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Do You Have to Stop Immediately When the Police Pull You Over?

Evading police is a serious charge because it means you did not stop when you were ordered to do so. Being pulled over is a part of life if you violate the law, but not stopping isn't usually an option. Whether you have an officer direct you to stop or see flashing lights behind you when you're driving, you need to pull to the side of the road. If you don't, you could be charged with a misdemeanor or felony.

There could be times when you may not be able to stop right away when an officer attempts to pull you over. That's fine, so long as you pull over as soon as possible. For example, if you're on a busy street, you might put your hazard lights on and turn onto a side road before stopping. Generally, you want to indicate to the police that you do intend to stop by slowing down, using your hazards and coming to a stop relatively quickly.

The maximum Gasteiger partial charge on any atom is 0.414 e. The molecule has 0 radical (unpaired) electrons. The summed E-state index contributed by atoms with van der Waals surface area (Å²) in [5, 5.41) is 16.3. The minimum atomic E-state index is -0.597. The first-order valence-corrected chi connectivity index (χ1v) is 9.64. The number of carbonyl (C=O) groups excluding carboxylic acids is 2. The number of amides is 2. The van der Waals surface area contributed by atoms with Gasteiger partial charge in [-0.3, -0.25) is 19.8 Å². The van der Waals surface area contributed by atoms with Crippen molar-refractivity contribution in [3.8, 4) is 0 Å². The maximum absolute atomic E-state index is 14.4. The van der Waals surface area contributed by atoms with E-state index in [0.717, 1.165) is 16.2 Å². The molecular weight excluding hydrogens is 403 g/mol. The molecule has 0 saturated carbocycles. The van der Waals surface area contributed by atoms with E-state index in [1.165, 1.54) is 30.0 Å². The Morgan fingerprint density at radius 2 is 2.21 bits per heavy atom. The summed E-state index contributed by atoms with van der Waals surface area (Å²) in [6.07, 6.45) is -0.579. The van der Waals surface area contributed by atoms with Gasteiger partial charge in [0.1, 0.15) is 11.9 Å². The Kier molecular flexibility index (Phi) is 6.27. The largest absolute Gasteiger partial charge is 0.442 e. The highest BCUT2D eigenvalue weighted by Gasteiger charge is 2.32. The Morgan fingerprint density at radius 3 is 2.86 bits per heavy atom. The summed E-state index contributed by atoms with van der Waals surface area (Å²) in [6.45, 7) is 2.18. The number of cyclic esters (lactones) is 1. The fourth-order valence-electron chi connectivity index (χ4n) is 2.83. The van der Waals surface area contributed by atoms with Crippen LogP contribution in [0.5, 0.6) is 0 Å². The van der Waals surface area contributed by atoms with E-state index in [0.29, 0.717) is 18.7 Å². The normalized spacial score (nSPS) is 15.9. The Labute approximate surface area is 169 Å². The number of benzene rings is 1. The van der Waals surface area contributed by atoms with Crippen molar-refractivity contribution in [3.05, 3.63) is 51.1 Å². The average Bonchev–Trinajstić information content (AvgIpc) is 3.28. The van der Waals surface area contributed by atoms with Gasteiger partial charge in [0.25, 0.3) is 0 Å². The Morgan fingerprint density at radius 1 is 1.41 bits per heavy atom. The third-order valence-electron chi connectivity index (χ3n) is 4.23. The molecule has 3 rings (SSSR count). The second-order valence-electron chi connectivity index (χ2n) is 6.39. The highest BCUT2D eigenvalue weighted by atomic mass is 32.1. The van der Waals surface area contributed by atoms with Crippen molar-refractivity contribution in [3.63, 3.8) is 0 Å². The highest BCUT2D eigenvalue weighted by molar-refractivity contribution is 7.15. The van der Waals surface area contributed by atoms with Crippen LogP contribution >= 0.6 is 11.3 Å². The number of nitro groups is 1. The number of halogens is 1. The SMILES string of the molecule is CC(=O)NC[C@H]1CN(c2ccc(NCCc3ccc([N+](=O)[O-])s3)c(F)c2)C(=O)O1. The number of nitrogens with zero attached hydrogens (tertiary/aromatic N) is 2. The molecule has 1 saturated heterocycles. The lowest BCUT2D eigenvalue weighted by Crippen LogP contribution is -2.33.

Can the police charge you with evasion if you eventually pull over?

In some cases. For instance, in the above scenario, the officer would likely understand that the person was pulling over in a safer location. However, if the individual sped up and tried to escape, that's different. Someone attempting to flee from the police may make several turns and pass locations where they could stop easily. In that case, the officer is more likely to arrest the person for evading the police. If you're arrested on those charges, you will want to speak with your attorney about the steps to take to protect yourself.

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